|News-Letter Nr. 503|
Outraged with a recent attempt made by Army troops to invade the Uiramutã village, 40 indigenous people, including women, of the village and of neighboring communities decided to take turns in keeping guard over the village. The Uiramutã village, where indigenous people of the Makuxi ethnic group live, is located in the Raposa/Serra do Sol indigenous land, in the northeast region of the State of Roraima, and its demarcation has not been ratified by the president of the Republic so far.
On March 1, members of the 6th Special Border Platoon threatened to invade the village on the pretext of having been instructed to carry out a topographic survey in its south area. The city hall of the municipality of Uiramutã has plans to build a runway in that location in front of military facilities occupied by the Army platoon. Thirty-five indigenous families live in that area.
The Army and the city hall have been constantly trying to enter the area. As part of an agreement with the state administration, the city hall intends to build the runway in the area after having built a school 20 meters away from the site which is already in operation. With these maneuvers, the authorities are trying to defeat claims that the site in question is an indigenous area and undermine the resistance of its traditional indigenous inhabitants.
In order to avoid a confrontation with the military, the chief of the Uiramutã village, Orlando Pereira da Silva, held a meeting with all members of the community and other leaders of the region. Collectively, they decided to allow an Army topographer to enter the area. The topographer and three soldiers, one of whom was carrying a rifle, marked the geographic coordinates and set up landmarks exactly where the city hall intends to build the runway.
The threats of the Army scared the population of the Uiramutã village. On the other hand, the threats enhanced its resistance against plans to build military facilities for the 6th Special Border Platoon inside the indigenous land and led neighbors living in the Caraparu, Maloquinha, Pedra Branca, Morro, Cana, Urinduk, Caracanã, Makukem, Willimon and Enseada villages to stand by them in solidarity and help them keep guard over the community. The indigenous people decided to build houses in front of the site set apart for the runway in order to prevent the city hall and the Army from carrying out their project.
The Indigenous Council of Roraima reported the actions of the military and said that 13 military officers and soldiers were seen carrying out maneuvers inside the community. "The Army has been resorting to psychological terrorism to scare people in the Uiramutã community and make them drop a lawsuit they filed to lay an embargo on all actions of the 6th Special Border Platoon in the area," the Council said in a note issued on March 9. The Council insists that homologating the bounds of the Raposa/Serra do Sol indigenous area, where 14,000 members of the Makuxi, Ingarikó, Wapixana, Taurepang and Patamana communities live, is the only way to put an end to the impasse between the military, indigenous people and squatters.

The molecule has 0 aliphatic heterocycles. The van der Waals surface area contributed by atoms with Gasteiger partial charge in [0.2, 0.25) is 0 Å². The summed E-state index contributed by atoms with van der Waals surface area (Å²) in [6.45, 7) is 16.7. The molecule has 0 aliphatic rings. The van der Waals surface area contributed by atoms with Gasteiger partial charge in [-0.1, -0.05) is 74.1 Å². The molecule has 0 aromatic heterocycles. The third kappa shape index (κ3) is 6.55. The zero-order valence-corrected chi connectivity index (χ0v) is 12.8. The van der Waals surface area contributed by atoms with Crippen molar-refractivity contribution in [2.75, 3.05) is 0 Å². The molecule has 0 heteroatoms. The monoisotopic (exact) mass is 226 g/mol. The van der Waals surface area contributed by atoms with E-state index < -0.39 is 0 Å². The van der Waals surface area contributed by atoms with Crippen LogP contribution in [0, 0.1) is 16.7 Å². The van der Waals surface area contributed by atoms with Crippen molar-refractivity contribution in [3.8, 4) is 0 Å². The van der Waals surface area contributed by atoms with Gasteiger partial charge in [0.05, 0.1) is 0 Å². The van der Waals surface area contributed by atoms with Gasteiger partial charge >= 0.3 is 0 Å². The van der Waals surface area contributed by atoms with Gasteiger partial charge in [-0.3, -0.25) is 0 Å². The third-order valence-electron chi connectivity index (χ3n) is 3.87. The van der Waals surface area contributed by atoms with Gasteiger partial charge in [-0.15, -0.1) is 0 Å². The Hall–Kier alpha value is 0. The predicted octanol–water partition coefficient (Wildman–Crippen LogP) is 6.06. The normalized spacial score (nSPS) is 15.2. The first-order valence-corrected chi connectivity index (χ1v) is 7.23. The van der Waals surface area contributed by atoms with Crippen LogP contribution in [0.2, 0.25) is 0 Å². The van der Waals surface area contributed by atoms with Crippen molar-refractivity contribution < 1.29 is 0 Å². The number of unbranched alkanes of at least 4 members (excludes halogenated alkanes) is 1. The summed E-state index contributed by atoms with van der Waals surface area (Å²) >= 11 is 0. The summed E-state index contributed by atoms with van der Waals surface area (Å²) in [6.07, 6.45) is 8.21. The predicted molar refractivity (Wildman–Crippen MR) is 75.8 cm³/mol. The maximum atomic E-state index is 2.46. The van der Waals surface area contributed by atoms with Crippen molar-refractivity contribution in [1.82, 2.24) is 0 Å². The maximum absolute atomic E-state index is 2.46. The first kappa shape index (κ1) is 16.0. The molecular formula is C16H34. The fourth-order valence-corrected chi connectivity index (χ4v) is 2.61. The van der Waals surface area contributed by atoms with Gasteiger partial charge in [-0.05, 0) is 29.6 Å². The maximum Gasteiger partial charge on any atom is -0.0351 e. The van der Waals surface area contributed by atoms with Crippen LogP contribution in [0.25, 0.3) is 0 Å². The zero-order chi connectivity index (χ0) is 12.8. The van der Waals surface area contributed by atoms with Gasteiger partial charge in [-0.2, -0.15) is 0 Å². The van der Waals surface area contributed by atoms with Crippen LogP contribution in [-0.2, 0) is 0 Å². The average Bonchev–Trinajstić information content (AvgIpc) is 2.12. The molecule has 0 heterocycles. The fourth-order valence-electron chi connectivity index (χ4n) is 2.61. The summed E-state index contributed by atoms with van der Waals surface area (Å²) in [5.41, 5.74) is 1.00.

A commission made up of nine members of the Truká community led by chief Ailson dos Santos reported in Brasília that agents of the Federal Police have been creating problems for the Truká on the pretext of using the premises of an old experimental station of the Agriculture/Livestock Reseach Institute (IPA) as an aircraft base for operations against the drug traffic. This situation was reported in a letter sent to different authorities in the federal capital, including the secretary general of the CNBB, Dom Raymundo Damasceno, on March 13.
According to the indigenous commission, building a runway inside the indigenous land, located on a large island in the São Francisco river called Assunção, in the municipality of Cabrobó, state of Pernambuco, is completely unnecessary. The indigenous people reported that the mayor of Cabrobó has placed the Rural Producer Market of the municipality at the disposal of the Federal Police already. The market is located in a site once used as an aircraft base.
The indigenous people also reported arbitrary and prejudice-driven actions taken against the Truká not only by the Federal Police, but also by the military police, state attorney Epaminondas, and judge Maria Segunda. According to the commission, this judge has been issuing arrest warrants against Truká leaders without listening to all parties involved in reports of alleged wrongdoings beforehand.
The indigenous commission asked the authorities to whom the letter was sent to support them in their plea for federal courts to take care of all legal proceedings involving the Truká people, "so that we can be sure that we will have a fair judgment."
Brasília, 14 March 2002
Indianist Missionary Council - Cimi
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